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A Snape Fragment: 'In My End Is My Beginning' - Wemyss's Appalling Hobby:
From the Party Guilty of Committing 'Gate of Ivory, Gate of Horn'
A Snape Fragment: 'In My End Is My Beginning'

In My End Is My Beginning

A Snape Fragment

It was a regal name, Prince, the name of his mother’s fathers: regal, at least, by the sound of it. And Snape was the site of a castle that had seen born one of the eighth Henry’s queens.

Of course, Snape was also the name of a mire and a village by the mire, near Bedale, whence Tobias’s savage forebears had coom t’work in mill. And the Princes of Knippax were hardly a royal company, either, even if magical.

But then, Gaunt was a princely-sounding name, was it not, and Peverell quite bleeding posh, and those primitive, filthy, inbred beasts had been of Salazar’s own distant getting. And the Riddles were industrialists from nowhere, shirtsleeves to shirtsleeves in a few short, Muggle-brief generations, all brass and no breeding.

His mother had insisted that he be christened ‘Severus’ – which had enraged his father, but, then, most things had. His father had wanted him to be named ‘Saul’. Or ‘Alf’, after Tobias’s uncle from whom they’d expectations. Even so, the traditions of Northern nomenclature were such that Eileen had prevailed: after all, Yorkshire, particularly in the West Riding and the North Riding, before the Muggles at Westminster had mucked up all the old bounds, was hardly a stranger to farm labourers christened Marmaduke. Perhaps that was why Eileen had got her way, at the font, in the face of Tobias’s furious class-consciousness and his resentful hatred of anything that sounded like ‘putting on airs’ or toadying t’gentry (or, as he’d have put it, ‘any suchlike’). It was the last time she’d got – ‘gotten’, she’d’ve said – her way on anything, that much was certain – ‘any road’, as Tobias himself might have said.

Well before Severus had left Spinner’s End, he’d begun training himself to observe such distinctions, and to change his speech. By the time he’d reached Hogsmeade, a hyper-aware and guarded child, he had long since eradicated such vulgarisms. He had learnt to call pudding and looking-glasses and napkins by their correct names. He had drilled himself to say ‘there were many’ rather than ‘there was many’, to use ‘ago’ where every instinct bred in him would have had him say ‘since’, to use ‘something’ for ‘summat’ and ‘most’ for ‘main’. He had not used ‘while’ for ‘until’ or forgotten to insert that unnatural definite article in his speech (I must always remember, it’s ‘down to the mill’, never ‘down t’mill’, never, never) since his tenth summer (since he were ten year old), and he could hardly recall, now, the Tilley lamp and the dolly-tub and bath nights in the ‘back-kitchen’.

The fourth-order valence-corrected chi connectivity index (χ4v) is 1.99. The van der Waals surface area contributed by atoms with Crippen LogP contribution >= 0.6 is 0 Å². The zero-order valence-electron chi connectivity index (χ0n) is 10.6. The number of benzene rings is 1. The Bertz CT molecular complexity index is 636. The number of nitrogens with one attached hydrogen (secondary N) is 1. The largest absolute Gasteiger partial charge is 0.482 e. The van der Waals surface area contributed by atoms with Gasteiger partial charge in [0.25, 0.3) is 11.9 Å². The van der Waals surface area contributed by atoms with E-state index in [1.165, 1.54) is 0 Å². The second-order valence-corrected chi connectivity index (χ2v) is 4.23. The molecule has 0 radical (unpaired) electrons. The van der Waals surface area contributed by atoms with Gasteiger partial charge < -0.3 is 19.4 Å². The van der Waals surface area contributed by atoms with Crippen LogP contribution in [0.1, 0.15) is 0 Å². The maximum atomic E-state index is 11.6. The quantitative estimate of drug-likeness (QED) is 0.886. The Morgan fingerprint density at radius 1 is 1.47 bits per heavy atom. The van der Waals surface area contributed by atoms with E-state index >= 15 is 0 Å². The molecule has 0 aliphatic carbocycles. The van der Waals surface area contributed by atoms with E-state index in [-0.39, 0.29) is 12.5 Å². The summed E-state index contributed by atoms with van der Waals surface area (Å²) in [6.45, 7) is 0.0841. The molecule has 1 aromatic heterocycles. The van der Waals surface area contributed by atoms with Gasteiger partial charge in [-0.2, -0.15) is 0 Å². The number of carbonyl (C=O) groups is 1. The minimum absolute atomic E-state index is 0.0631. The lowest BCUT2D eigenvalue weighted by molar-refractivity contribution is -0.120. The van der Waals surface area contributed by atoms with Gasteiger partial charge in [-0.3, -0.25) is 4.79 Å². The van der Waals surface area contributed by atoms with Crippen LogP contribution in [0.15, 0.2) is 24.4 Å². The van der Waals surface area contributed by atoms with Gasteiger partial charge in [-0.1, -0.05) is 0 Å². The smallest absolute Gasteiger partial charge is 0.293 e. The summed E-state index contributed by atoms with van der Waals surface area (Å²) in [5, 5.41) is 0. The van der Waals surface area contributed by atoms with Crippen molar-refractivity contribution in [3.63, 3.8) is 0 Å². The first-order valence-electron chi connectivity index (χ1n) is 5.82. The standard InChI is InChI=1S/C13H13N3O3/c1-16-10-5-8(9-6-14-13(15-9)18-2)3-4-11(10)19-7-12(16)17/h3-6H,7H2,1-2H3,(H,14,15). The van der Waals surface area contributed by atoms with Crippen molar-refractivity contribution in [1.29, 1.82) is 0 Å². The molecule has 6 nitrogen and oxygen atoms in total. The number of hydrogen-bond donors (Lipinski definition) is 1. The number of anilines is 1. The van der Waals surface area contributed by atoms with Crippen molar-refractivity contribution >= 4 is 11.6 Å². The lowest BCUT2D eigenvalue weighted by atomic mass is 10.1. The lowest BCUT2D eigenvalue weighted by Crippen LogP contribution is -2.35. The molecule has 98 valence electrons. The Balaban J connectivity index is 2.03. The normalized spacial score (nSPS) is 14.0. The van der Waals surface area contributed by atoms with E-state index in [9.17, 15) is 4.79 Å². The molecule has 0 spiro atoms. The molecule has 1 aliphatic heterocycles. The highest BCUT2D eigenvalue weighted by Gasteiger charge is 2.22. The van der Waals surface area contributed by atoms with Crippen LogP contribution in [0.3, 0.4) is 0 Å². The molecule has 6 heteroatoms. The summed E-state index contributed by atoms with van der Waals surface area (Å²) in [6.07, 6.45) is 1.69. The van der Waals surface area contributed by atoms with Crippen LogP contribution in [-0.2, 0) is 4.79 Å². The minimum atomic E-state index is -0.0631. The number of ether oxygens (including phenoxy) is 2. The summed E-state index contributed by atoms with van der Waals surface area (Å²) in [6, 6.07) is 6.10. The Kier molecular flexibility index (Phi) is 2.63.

In his first year, in Slytherin, he had kept his head down and his mouth shut – and his eyes and ears open. This was accounted a laudable thing in a Slytherin firstie, in any case. He had studied feverishly, particularly observing all that Slughorn could teach him – and not only, not even most importantly, from books or in his set work. No: he had studied style, and greedily had he listened for every rhythm of the Great Slug’s speech, every rotundity of Old Slugger’s vowels. He had studied the cut of The Slug’s robes as sedulously as ever he had the properties of wolfsbane. He was resolved that he would find the key, the secret, the magical shortcut, that he would puzzle out the mystery. He had lashed himself to adapt, schooled himself to assimilate, spurred himself to rise above the shabbiness of his origins.

And when he returned to Hogwarts for his second year, he was certain that he was ready to speak and not to stay silent for fear his very vowels would betray him. He had learnt flair, after all, and the actor’s ability to project and sway and seduce, with modulated tones and in orotund accent.

And they’d seen right through him, and mocked him the more, the posh bastards, the plummy-voiced toffs, the toffee-nosed bastards. Some were kind enough not to say so openly: Sluggers, for one. Some pretended not to notice: Regulus, more than anyone. Some had their own reasons for not mocking him to his face: Lucius, who barely knew him in any case, but who – as the grandson of a near-Squib collateral who’d been plucked from a suburban aspidistra pot to change his name by deed poll and marry the sole Malfoy heiress and preserve the line – was not a little parvenu and non-U himself. But Regulus’s brother, the great beast, and his flash pals (especially that arrogant bugger Potter), had revelled in taunting him, his not-quite robes and his strangulated genteel vowels and his quasi-RADA pronunciations.

The orphanage-raised son of a Wizarding line fallen into squalor and yokel savagery, sired by the gormless son of a raw Northern mill-owner turned squire, was the first Wizard he ever met, bar Lucius, who understood.